The Washington premiere of "The Game of Their Lives," a movie about the United States' 1-0 victory over heavily favored England in the 1950 World Cup, gave four players a chance to relive the game.
Harry Keough recalled a play where a pass sent an American player through for a shot that nearly resulted in a second goal. "But I don't remember who made the pass," he said. "I did," said John Sousa, sitting a few feet away.
From left, Zachery Ty Bryan (Harry Keough), Gerard Butler (Frank Borghi), Jimmy Jean-Louis (Joe Gaetjens), Jay Rodan (Pee Wee Wallace) and Louis Mandylor (Gino Pariani) play part of the U.S. soccer team that upset England.
(AP Photo/ifc Films)
Their memories will be shared with moviegoers when "The Game of Their Lives" opens tomorrow. It is based on the 1996 book of the same name by Geoffrey Douglas, and stars Patrick Stewart, Wes Bentley and Gerard Butler. Four of the five living players attended the Washington premiere at Regal Theaters Gallery Place -- Walter Bahr, Keough, Sousa and Gino Pariani. Director David Anspaugh, screenwriter/co-producer Angelo Pizzo, two of the stars and more than a dozen D.C. United players also attended.
To say the U.S. team's win in 1950 was an upset is an understatement.
Anspaugh said he asked one of the players: "If you played England 10 more times, how many would England win? He said, 'All 10.' " In the movie, the patterns of the game are enhanced by numerous camera angles, and the actors are actually playing -- there are no stand-ins.
However, not all of the filmmaking techniques were successful. Only a handful of the soccer scenes were choreographed, which makes the movie feel less scripted but diminishes the drama of the final game.
One of the best passages in the book comes when, after a series of perfect passes, England star Stan Mortensen inexplicably heads a close shot over the crossbar. Mortensen then punches the goal post in frustration. It is only the 30th minute, the game is still scoreless, but he is starting to get the feeling this won't be his day.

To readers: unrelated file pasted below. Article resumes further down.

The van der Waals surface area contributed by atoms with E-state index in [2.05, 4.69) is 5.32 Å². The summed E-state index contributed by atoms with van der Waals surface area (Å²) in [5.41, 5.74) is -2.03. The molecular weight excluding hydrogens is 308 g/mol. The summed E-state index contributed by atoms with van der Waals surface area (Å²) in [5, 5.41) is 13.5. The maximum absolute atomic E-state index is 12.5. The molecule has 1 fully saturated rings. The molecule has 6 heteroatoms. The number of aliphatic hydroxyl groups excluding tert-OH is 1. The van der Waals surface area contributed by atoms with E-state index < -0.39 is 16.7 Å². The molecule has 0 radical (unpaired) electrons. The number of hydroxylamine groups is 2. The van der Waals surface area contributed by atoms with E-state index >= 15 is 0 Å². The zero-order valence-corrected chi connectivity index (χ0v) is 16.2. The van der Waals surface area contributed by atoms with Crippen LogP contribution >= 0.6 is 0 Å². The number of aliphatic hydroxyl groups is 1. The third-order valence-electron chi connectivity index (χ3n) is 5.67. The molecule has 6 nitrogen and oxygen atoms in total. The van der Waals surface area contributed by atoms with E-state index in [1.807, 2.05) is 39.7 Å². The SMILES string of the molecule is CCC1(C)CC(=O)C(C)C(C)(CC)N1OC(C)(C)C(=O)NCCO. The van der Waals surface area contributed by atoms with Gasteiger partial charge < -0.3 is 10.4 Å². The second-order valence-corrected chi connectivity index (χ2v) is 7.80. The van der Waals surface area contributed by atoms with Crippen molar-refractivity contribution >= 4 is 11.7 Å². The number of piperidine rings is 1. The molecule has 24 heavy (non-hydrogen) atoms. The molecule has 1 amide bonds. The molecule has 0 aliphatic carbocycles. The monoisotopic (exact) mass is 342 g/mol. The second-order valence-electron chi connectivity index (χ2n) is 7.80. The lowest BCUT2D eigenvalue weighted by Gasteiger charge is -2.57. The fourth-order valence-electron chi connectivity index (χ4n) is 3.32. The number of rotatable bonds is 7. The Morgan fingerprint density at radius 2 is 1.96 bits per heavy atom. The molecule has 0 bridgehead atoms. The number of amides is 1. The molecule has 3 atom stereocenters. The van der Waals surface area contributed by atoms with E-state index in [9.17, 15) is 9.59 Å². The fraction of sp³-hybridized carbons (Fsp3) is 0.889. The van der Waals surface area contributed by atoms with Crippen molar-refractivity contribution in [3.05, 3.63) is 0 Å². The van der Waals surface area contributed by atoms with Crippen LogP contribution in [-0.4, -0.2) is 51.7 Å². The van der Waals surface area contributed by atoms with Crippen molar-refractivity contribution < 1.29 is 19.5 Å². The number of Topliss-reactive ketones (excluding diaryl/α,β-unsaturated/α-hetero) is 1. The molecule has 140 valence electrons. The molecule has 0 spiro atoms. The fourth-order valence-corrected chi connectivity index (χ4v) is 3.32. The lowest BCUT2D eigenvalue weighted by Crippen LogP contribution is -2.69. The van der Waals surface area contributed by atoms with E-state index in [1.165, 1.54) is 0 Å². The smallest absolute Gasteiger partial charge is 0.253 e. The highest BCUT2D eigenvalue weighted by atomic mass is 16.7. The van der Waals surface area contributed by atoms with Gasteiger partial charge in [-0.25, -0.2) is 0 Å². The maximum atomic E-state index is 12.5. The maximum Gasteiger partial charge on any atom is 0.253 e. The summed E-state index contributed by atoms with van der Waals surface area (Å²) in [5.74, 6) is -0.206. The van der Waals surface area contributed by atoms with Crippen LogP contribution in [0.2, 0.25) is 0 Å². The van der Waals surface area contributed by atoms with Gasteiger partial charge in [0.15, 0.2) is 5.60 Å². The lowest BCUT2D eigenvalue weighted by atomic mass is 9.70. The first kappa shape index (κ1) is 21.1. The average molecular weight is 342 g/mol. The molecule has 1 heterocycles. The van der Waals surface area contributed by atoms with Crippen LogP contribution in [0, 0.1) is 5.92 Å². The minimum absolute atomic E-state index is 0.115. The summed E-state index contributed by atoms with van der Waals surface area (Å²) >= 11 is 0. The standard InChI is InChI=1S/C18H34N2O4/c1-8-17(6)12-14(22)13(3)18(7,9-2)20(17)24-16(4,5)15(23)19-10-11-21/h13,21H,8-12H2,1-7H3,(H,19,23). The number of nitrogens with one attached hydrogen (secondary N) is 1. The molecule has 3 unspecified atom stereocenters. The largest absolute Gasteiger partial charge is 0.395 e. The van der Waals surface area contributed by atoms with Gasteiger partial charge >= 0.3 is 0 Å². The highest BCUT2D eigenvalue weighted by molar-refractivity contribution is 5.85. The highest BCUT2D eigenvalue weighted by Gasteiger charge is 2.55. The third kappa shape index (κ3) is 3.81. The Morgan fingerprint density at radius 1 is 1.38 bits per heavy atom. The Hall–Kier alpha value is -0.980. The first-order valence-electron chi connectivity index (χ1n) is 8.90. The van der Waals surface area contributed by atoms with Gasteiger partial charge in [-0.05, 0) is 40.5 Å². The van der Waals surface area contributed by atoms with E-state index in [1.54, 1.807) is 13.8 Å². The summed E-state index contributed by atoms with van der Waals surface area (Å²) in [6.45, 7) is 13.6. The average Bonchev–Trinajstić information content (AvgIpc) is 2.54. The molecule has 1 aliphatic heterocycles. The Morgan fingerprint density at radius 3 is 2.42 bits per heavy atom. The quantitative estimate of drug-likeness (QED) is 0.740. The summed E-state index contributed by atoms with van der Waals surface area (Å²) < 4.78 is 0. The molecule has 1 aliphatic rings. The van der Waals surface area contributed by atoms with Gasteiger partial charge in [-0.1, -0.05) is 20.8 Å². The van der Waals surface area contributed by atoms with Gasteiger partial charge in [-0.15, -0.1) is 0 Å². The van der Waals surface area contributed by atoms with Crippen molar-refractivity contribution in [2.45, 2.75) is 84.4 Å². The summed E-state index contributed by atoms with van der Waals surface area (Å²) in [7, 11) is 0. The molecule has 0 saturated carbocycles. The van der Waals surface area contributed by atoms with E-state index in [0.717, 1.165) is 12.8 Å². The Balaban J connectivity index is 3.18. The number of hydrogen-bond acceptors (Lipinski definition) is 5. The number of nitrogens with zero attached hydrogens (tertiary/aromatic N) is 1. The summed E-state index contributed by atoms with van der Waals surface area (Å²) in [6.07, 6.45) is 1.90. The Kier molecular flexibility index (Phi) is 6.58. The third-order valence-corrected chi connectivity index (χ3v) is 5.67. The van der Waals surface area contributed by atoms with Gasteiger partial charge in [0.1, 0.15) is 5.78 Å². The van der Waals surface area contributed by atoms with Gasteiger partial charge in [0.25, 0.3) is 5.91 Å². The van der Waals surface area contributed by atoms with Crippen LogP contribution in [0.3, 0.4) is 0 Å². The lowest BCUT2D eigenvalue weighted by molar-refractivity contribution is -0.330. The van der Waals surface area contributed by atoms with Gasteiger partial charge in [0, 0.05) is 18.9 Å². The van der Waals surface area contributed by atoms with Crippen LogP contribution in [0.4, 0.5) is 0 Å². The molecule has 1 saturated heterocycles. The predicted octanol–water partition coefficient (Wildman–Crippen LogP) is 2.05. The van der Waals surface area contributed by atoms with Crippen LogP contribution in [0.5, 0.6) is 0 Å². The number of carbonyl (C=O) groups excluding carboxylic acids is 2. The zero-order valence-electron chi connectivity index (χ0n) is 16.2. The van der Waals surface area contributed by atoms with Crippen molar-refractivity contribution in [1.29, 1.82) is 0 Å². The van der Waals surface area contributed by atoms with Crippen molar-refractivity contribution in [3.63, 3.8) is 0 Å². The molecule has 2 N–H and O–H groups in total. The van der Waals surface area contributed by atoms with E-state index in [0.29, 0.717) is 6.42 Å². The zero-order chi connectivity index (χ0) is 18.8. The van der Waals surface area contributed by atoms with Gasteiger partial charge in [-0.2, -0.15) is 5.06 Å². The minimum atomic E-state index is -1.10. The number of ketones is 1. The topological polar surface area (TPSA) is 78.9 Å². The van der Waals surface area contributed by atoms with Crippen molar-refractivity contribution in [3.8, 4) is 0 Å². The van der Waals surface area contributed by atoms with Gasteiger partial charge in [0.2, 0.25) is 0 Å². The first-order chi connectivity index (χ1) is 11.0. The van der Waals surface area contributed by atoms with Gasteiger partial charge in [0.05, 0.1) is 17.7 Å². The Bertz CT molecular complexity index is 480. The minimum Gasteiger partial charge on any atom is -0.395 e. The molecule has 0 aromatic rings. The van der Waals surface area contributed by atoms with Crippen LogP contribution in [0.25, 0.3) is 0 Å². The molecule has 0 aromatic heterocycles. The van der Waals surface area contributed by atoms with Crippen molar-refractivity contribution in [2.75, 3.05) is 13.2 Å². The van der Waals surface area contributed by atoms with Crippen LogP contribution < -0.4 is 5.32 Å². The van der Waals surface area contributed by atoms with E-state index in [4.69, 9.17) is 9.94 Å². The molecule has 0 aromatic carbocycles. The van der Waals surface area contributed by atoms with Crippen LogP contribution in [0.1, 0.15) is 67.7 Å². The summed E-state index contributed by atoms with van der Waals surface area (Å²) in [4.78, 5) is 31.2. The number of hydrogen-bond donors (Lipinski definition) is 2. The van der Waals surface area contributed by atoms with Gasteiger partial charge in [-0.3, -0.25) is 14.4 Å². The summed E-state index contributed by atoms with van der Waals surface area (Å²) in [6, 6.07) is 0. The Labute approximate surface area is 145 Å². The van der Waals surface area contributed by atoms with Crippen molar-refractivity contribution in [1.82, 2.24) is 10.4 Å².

There is no such drama to the final game in the movie.
But there is an out-of-place speech stating that soccer is "America's game in the future," reminiscent of the James Earl Jones speech about how baseball is the "one constant" from "Field of Dreams." The speech in this soccer film does not appear in the book, and it could be seen as an unabashed plug for the sport. After all, Philip Anschutz, who initiated and at least partially funded the movie, owns five MLS teams, including D.C. United.
The audience laughed out loud at several parts and cheered when Joe Gaetjens scored for the United States. There was a standing ovation for the four players after the movie. (Starting goalkeeper Frank Borghi lives in St. Louis but wasn't well enough to travel.) The players returned from the World Cup without even their neighbors knowing what they had accomplished; Keough said he was asked several times if the England team had professionals on it.
It is a running joke that Bahr isn't well-known for his role on the 1950 team. He instead is famous for being the father of former NFL place kickers Matt and Chris Bahr.
When the movie ended, however, Walter Bahr was seen wiping away tears. Later, he was congratulated by son Matt, who then slipped away unnoticed. His father still had work to do. He was signing autographs.